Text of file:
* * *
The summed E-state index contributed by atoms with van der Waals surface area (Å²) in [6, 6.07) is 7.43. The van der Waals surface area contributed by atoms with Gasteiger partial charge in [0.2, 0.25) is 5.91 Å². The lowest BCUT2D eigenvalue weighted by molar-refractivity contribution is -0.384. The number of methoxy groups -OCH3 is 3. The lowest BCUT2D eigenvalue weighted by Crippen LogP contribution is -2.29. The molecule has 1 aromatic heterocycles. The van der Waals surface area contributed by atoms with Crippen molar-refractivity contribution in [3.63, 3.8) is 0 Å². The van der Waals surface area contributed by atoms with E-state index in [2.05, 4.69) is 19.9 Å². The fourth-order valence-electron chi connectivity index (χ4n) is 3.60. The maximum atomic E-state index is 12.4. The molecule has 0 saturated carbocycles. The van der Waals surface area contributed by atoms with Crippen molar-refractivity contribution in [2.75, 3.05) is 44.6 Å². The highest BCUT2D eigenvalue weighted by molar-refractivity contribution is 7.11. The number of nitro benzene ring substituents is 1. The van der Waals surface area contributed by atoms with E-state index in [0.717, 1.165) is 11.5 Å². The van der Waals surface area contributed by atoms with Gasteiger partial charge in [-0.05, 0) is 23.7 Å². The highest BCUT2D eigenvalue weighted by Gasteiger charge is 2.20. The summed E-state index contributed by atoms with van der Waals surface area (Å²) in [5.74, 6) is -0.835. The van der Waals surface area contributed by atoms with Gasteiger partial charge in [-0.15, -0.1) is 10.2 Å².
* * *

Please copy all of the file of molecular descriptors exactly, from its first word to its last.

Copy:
The summed E-state index contributed by atoms with van der Waals surface area (Å²) in [6, 6.07) is 7.43. The van der Waals surface area contributed by atoms with Gasteiger partial charge in [0.2, 0.25) is 5.91 Å². The lowest BCUT2D eigenvalue weighted by molar-refractivity contribution is -0.384. The number of methoxy groups -OCH3 is 3. The lowest BCUT2D eigenvalue weighted by Crippen LogP contribution is -2.29. The molecule has 1 aromatic heterocycles. The van der Waals surface area contributed by atoms with Crippen molar-refractivity contribution in [3.63, 3.8) is 0 Å². The van der Waals surface area contributed by atoms with E-state index in [2.05, 4.69) is 19.9 Å². The fourth-order valence-electron chi connectivity index (χ4n) is 3.60. The maximum atomic E-state index is 12.4. The molecule has 0 saturated carbocycles. The van der Waals surface area contributed by atoms with Crippen molar-refractivity contribution in [2.75, 3.05) is 44.6 Å². The highest BCUT2D eigenvalue weighted by molar-refractivity contribution is 7.11. The number of nitro benzene ring substituents is 1. The van der Waals surface area contributed by atoms with E-state index in [0.717, 1.165) is 11.5 Å². The van der Waals surface area contributed by atoms with Gasteiger partial charge in [-0.05, 0) is 23.7 Å². The highest BCUT2D eigenvalue weighted by Gasteiger charge is 2.20. The summed E-state index contributed by atoms with van der Waals surface area (Å²) in [5.74, 6) is -0.835. The van der Waals surface area contributed by atoms with Gasteiger partial charge in [-0.15, -0.1) is 10.2 Å².